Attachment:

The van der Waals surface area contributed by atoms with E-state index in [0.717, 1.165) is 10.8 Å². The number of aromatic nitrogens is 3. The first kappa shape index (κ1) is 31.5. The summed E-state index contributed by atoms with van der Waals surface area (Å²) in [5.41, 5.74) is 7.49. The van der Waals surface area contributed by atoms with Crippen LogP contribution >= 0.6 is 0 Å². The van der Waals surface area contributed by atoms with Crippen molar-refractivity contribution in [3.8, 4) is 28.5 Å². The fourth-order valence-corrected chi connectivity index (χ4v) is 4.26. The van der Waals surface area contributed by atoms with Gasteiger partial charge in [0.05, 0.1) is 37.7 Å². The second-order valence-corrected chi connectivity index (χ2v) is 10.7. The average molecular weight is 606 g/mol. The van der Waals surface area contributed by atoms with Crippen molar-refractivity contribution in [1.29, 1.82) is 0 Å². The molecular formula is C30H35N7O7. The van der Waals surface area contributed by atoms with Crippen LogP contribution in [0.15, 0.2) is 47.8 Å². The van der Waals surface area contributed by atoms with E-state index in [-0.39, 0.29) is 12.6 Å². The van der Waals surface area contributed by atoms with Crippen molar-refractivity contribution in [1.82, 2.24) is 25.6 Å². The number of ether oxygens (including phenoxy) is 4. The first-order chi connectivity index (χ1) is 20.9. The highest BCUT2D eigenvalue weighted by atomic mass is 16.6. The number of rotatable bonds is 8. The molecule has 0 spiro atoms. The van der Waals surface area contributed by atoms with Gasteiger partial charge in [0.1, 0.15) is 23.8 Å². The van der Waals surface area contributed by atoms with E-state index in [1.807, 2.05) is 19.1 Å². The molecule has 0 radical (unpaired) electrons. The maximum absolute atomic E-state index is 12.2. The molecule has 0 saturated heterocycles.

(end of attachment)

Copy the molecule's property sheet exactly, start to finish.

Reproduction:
The van der Waals surface area contributed by atoms with E-state index in [0.717, 1.165) is 10.8 Å². The number of aromatic nitrogens is 3. The first kappa shape index (κ1) is 31.5. The summed E-state index contributed by atoms with van der Waals surface area (Å²) in [5.41, 5.74) is 7.49. The van der Waals surface area contributed by atoms with Crippen LogP contribution >= 0.6 is 0 Å². The van der Waals surface area contributed by atoms with Crippen molar-refractivity contribution in [3.8, 4) is 28.5 Å². The fourth-order valence-corrected chi connectivity index (χ4v) is 4.26. The van der Waals surface area contributed by atoms with Gasteiger partial charge in [0.05, 0.1) is 37.7 Å². The second-order valence-corrected chi connectivity index (χ2v) is 10.7. The average molecular weight is 606 g/mol. The van der Waals surface area contributed by atoms with Crippen molar-refractivity contribution in [1.29, 1.82) is 0 Å². The molecular formula is C30H35N7O7. The van der Waals surface area contributed by atoms with Crippen LogP contribution in [0.15, 0.2) is 47.8 Å². The van der Waals surface area contributed by atoms with E-state index in [-0.39, 0.29) is 12.6 Å². The van der Waals surface area contributed by atoms with Crippen molar-refractivity contribution in [1.82, 2.24) is 25.6 Å². The number of ether oxygens (including phenoxy) is 4. The first-order chi connectivity index (χ1) is 20.9. The highest BCUT2D eigenvalue weighted by atomic mass is 16.6. The number of rotatable bonds is 8. The molecule has 0 spiro atoms. The van der Waals surface area contributed by atoms with Gasteiger partial charge in [0.1, 0.15) is 23.8 Å². The van der Waals surface area contributed by atoms with E-state index in [1.807, 2.05) is 19.1 Å². The molecule has 0 radical (unpaired) electrons. The maximum absolute atomic E-state index is 12.2. The molecule has 0 saturated heterocycles.